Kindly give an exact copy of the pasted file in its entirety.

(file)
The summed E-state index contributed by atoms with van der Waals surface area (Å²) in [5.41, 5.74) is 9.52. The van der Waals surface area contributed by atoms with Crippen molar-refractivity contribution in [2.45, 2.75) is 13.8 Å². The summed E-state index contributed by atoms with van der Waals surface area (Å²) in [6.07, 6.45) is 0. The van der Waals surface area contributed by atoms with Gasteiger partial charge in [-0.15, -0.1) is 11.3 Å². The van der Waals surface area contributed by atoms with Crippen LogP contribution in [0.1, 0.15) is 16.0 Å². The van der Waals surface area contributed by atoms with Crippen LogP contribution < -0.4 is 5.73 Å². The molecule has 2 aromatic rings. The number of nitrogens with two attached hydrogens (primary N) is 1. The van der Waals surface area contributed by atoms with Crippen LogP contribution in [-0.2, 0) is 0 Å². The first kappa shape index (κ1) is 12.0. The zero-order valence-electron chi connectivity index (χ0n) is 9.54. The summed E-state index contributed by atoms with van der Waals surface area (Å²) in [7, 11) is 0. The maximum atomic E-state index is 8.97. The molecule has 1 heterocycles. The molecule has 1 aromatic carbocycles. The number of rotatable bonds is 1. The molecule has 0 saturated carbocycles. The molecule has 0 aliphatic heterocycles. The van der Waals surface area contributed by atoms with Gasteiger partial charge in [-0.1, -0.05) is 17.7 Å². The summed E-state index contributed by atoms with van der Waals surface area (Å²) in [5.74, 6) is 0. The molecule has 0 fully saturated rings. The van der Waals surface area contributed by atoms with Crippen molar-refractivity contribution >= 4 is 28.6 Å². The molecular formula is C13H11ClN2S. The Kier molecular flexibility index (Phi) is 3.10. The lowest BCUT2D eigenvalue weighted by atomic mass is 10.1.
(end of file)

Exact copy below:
The summed E-state index contributed by atoms with van der Waals surface area (Å²) in [5.41, 5.74) is 9.52. The van der Waals surface area contributed by atoms with Crippen molar-refractivity contribution in [2.45, 2.75) is 13.8 Å². The summed E-state index contributed by atoms with van der Waals surface area (Å²) in [6.07, 6.45) is 0. The van der Waals surface area contributed by atoms with Gasteiger partial charge in [-0.15, -0.1) is 11.3 Å². The van der Waals surface area contributed by atoms with Crippen LogP contribution in [0.1, 0.15) is 16.0 Å². The van der Waals surface area contributed by atoms with Crippen LogP contribution < -0.4 is 5.73 Å². The molecule has 2 aromatic rings. The number of nitrogens with two attached hydrogens (primary N) is 1. The van der Waals surface area contributed by atoms with Crippen LogP contribution in [-0.2, 0) is 0 Å². The first kappa shape index (κ1) is 12.0. The zero-order valence-electron chi connectivity index (χ0n) is 9.54. The summed E-state index contributed by atoms with van der Waals surface area (Å²) in [7, 11) is 0. The maximum atomic E-state index is 8.97. The molecule has 1 heterocycles. The molecule has 1 aromatic carbocycles. The number of rotatable bonds is 1. The molecule has 0 saturated carbocycles. The molecule has 0 aliphatic heterocycles. The van der Waals surface area contributed by atoms with Gasteiger partial charge in [-0.1, -0.05) is 17.7 Å². The summed E-state index contributed by atoms with van der Waals surface area (Å²) in [5.74, 6) is 0. The molecule has 0 fully saturated rings. The van der Waals surface area contributed by atoms with Crippen molar-refractivity contribution >= 4 is 28.6 Å². The molecular formula is C13H11ClN2S. The Kier molecular flexibility index (Phi) is 3.10. The lowest BCUT2D eigenvalue weighted by atomic mass is 10.1.